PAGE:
RMS Surrey

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Pictures taken at talk on 3D printing

The bare printer Printer with printed gear Printed Gear pair Printed shapes Printed shoes Meccano model

Our monthly Meetings are held on the first Wednesday of each month in the East Horsley Village Hall, Kingston Avenue, KT24 6QT, off the B2039 just south of Horsley Railway Station (OS Ref. TQ090542; phone 01483 285019). The meetings normally start at 10:15 for coffee. Partners are welcome; no attendance fee is payable. Parking at the Hall is very restricted and members are requested to make best use of the space available.

The programme for earlier years can be found here: 2010, 2011, 2012, 2013, 2014, 2015, 2016, 2017.

Programme meetings earlier this year can be found here.

March 7th
Rebuilding the Welsh Highland Railway
In this talk Andy looks at the history of the WHR, and why it failed, before going on to look at the political reasons that led to its re-opening, and how the reconstruction was engineered, to give the successful line that there is today. Finally Andy looks ahead at the current and future developments that are taking place to make the entire Ffestiniog & Welsh Highland system sustainable.
Welsh highland railway
Andy Savage
Executive Director, Railway Heritage Trust
April 4th
Genesis of the TurboJet
In this presentation, Ian Whittle describes the early development of the turbojet in Britain and Germany - explaining the initial delay when the promise of the technology was not recognised by the British authorities. He describes the struggle to overcome various difficulties leading up to the introduction of the first jet-propelled aeroplanes during the latter stages of WWII.
Whittle & prototype engine
Sir Frank Whittle
Ian Whittle
May 2nd
AGM + Talk: History of Windmills
John will talk about the history of windmills, from their beginning in ancient Persia until their commercial demise at the end of the 19th century, illustrated with many examples from England and Europe. There will be millers' tales and descriptions of windmill machinery, including some of the clever gadgetry developed by rustic engineers
A windmill
John Bayliss
June 6th
Kent, Surrey and Sussex Air Ambulance
The Kent, Surrey & Sussex Air Ambulance Trust provides a Helicopter Emergency Medical Service (HEMS). Operating 24 hours a day, their medical crews can provide highly specialist care at the scene; they are able to anaesthetise, perform surgery and give blood transfusions to patients. Following treatment, they can airlift patients directly to the hospital that can best care for them going forward.
The charity relies almost entirely on donations and fundraising, and without this kind support, they simply could not continue their life-saving work.
Air ambulance & crew
July 4th
History and Humour of Fleet Street Followed by Cream Tea at 3:45pm
Fleet Street sign
Peter Durrant
August 1st
Brunel's Billiard Table
the early years of the GWR
Jim's talk is an overview of the building of the Great Western Railway between London and Bristol, the route and the obstacles to completion, and includes slides of contemporary drawings, water colours and plans showing the various bridges, tunnels and cuttings created; together with some of the original architecture, locomotives and carriages and the conditions for passengers in the first trains.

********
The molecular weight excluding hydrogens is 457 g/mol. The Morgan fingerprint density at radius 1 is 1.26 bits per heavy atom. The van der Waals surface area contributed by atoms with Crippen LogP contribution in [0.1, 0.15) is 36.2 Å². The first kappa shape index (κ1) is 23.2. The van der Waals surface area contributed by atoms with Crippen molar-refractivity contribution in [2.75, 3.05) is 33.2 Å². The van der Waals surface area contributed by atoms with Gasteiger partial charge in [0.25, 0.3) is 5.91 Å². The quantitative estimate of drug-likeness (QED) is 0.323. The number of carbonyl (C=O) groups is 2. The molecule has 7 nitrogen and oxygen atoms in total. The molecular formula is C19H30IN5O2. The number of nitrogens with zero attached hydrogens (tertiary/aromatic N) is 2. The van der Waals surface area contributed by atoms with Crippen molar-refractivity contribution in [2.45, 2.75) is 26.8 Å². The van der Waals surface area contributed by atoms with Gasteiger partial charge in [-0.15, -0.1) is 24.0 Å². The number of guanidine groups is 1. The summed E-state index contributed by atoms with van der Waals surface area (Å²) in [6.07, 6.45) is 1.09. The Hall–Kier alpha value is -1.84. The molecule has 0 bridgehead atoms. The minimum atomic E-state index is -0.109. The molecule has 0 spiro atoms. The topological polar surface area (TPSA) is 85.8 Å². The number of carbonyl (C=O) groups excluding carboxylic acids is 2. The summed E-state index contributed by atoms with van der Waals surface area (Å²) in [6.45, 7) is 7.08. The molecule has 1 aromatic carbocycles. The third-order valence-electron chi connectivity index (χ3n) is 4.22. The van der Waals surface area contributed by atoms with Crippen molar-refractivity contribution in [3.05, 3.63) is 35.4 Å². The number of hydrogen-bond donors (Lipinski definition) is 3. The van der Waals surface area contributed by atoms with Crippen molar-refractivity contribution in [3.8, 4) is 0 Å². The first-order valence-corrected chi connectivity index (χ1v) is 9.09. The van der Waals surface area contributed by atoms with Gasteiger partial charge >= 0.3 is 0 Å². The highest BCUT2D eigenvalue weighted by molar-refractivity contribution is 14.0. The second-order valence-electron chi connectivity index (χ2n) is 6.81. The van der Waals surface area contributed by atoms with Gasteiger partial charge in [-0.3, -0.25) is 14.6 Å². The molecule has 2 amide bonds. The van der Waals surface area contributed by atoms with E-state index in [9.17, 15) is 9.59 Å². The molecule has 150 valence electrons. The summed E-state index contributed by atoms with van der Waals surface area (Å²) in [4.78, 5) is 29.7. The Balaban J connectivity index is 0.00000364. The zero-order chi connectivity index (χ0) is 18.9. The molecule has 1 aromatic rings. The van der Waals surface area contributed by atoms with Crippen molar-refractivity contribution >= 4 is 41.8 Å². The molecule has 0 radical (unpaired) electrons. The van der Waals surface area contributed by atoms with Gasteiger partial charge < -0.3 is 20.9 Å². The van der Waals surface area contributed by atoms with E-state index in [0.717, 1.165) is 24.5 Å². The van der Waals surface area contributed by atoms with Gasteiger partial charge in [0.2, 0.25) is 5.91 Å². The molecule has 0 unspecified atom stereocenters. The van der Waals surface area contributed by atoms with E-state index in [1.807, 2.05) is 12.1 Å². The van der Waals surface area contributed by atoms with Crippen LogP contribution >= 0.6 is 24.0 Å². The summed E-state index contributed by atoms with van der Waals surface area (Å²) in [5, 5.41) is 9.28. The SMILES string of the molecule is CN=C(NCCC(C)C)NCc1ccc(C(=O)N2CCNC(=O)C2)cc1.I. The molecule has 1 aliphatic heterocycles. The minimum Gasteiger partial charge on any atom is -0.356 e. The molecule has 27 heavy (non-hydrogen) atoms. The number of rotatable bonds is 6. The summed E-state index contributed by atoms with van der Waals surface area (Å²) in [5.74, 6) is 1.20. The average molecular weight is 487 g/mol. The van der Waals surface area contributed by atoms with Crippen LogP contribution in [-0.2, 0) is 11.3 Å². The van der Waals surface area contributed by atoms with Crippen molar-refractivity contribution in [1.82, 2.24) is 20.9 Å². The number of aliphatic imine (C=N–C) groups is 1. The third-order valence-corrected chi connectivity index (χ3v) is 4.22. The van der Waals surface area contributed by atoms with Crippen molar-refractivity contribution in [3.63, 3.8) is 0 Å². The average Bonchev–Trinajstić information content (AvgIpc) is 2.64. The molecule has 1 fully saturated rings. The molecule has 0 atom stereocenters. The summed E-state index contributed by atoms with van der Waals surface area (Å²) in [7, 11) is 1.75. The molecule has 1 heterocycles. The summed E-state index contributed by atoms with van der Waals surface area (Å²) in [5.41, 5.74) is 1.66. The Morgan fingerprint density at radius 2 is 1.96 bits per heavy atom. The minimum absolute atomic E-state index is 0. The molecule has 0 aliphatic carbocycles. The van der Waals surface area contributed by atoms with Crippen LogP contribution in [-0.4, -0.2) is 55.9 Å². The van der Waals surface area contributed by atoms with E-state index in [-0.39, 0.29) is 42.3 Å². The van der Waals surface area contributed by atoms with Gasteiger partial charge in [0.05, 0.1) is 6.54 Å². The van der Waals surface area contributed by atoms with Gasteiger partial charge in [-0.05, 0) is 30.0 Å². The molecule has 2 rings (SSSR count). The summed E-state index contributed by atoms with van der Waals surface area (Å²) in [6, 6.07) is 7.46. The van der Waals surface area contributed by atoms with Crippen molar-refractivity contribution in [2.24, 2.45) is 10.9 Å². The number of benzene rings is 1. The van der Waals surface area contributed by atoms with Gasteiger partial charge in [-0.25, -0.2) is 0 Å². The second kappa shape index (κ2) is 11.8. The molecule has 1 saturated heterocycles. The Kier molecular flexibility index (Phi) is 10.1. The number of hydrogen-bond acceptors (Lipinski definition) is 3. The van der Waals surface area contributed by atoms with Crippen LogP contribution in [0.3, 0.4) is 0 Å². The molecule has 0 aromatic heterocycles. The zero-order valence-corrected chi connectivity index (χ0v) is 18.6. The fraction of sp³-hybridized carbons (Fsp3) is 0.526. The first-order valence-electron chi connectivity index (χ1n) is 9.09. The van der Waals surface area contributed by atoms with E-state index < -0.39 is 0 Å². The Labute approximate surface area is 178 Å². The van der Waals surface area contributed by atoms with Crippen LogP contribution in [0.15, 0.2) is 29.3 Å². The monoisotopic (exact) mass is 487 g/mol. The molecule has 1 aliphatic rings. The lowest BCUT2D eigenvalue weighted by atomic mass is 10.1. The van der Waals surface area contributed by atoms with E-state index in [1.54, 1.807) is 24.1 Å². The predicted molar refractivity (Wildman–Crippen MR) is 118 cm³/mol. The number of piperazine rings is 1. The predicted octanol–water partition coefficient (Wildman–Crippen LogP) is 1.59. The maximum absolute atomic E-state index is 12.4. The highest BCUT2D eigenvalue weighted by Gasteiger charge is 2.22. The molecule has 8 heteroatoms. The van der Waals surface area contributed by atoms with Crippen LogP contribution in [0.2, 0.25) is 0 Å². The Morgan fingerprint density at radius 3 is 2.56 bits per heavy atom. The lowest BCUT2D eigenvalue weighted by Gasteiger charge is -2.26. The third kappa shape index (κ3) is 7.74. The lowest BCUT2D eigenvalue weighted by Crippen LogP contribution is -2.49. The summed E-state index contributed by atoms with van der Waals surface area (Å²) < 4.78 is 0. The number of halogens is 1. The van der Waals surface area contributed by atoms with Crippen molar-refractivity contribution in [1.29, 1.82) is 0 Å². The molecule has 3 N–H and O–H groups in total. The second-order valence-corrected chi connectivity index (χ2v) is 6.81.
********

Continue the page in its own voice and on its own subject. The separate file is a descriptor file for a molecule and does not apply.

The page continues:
GWR Logo
Jim Kemp
September 5th
Bat Boat to Red Arrows: 115 years of world class aircraft from Kingston upon Thames.
A generously illustrated history of the achievements of the tens of thousands of people who worked in Kingston's aviation industry from 1912 to 1992 which includes designing and building many famous aircraft including Sopwith Camels, Hawker Hurricanes, Hawker Hunters, Harrier VTOL 'jump jets' and Hawk advanced jet trainers best known for their use by the RAF Red Arrows display team.
The Red Arrows
David Hassard

Past Meetings

February 7th
Novel Hydroelectric Scheme
One generally associates hydroelectric schemes with dams and turbines situated tens if not hundreds of metres below. But in the UK the topography limits the number of suitable sites that can be developed economically. There is increasing interest in exploiting a simple but elegant application of Bernoulli's theorem in locations where the available "head" of water is much less (typically 1 - 3 metres) but where there are substantial water flows.
The presentation covers the working principles of the technology and will present how the technology is integrated in river and tidal sites: also how particular components like turbine, electrical conditioning and system monitoring interact with the connection to the grid.
Hydroelectric Scheme
Lars Boerner
January 3rd
Death of the Light bulb
This talk looked at the race between Joseph Swan from England and Thomas Edison to develop the incandescent light bulb in 1879 and also at the subsequent product and business developments, the growth of the world's greatest electrical companies and, finally, the impact of the European Commission Directive in 2009 to phase out the standard incandescent lamp, signalling the death of this great invention and the loss of thousands of jobs.
We are now witnessing the birth of a completely new light source, the LED (Light Emitting Diode), regarded by many as the holy grail of lamps with high efficiency, long life and potentially more consumer friendly, able do what the energy saving compact fluorescent lamps never fully achieved.
Some different lamps
John Otten